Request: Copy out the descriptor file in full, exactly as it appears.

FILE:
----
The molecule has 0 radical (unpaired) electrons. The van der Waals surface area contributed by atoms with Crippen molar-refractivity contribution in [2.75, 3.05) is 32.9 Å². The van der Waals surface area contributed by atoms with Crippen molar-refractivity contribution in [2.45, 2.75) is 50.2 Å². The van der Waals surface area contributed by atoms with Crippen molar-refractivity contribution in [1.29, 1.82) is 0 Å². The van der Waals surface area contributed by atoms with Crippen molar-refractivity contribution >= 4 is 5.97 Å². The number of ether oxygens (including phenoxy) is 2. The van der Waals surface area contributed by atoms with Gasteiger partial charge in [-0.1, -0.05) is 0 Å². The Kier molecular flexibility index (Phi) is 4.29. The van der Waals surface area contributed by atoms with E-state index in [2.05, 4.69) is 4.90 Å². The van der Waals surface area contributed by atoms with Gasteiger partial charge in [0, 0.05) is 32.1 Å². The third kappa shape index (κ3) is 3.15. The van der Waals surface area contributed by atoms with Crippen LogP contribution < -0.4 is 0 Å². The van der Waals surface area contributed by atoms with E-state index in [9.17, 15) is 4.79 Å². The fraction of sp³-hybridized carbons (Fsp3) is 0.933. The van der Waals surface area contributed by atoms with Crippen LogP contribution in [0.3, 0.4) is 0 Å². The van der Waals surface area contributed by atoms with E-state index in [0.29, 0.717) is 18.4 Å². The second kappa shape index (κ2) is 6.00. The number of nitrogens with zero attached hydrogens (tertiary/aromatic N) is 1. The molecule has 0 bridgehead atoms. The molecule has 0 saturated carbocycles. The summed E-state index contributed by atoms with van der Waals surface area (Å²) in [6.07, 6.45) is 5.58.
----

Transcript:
The molecule has 0 radical (unpaired) electrons. The van der Waals surface area contributed by atoms with Crippen molar-refractivity contribution in [2.75, 3.05) is 32.9 Å². The van der Waals surface area contributed by atoms with Crippen molar-refractivity contribution in [2.45, 2.75) is 50.2 Å². The van der Waals surface area contributed by atoms with Crippen molar-refractivity contribution in [1.29, 1.82) is 0 Å². The van der Waals surface area contributed by atoms with Crippen molar-refractivity contribution >= 4 is 5.97 Å². The number of ether oxygens (including phenoxy) is 2. The van der Waals surface area contributed by atoms with Gasteiger partial charge in [-0.1, -0.05) is 0 Å². The Kier molecular flexibility index (Phi) is 4.29. The van der Waals surface area contributed by atoms with E-state index in [2.05, 4.69) is 4.90 Å². The van der Waals surface area contributed by atoms with Gasteiger partial charge in [0, 0.05) is 32.1 Å². The third kappa shape index (κ3) is 3.15. The van der Waals surface area contributed by atoms with Crippen LogP contribution < -0.4 is 0 Å². The van der Waals surface area contributed by atoms with E-state index in [9.17, 15) is 4.79 Å². The fraction of sp³-hybridized carbons (Fsp3) is 0.933. The van der Waals surface area contributed by atoms with Crippen LogP contribution in [0.3, 0.4) is 0 Å². The van der Waals surface area contributed by atoms with E-state index in [0.29, 0.717) is 18.4 Å². The second kappa shape index (κ2) is 6.00. The number of nitrogens with zero attached hydrogens (tertiary/aromatic N) is 1. The molecule has 0 bridgehead atoms. The molecule has 0 saturated carbocycles. The summed E-state index contributed by atoms with van der Waals surface area (Å²) in [6.07, 6.45) is 5.58.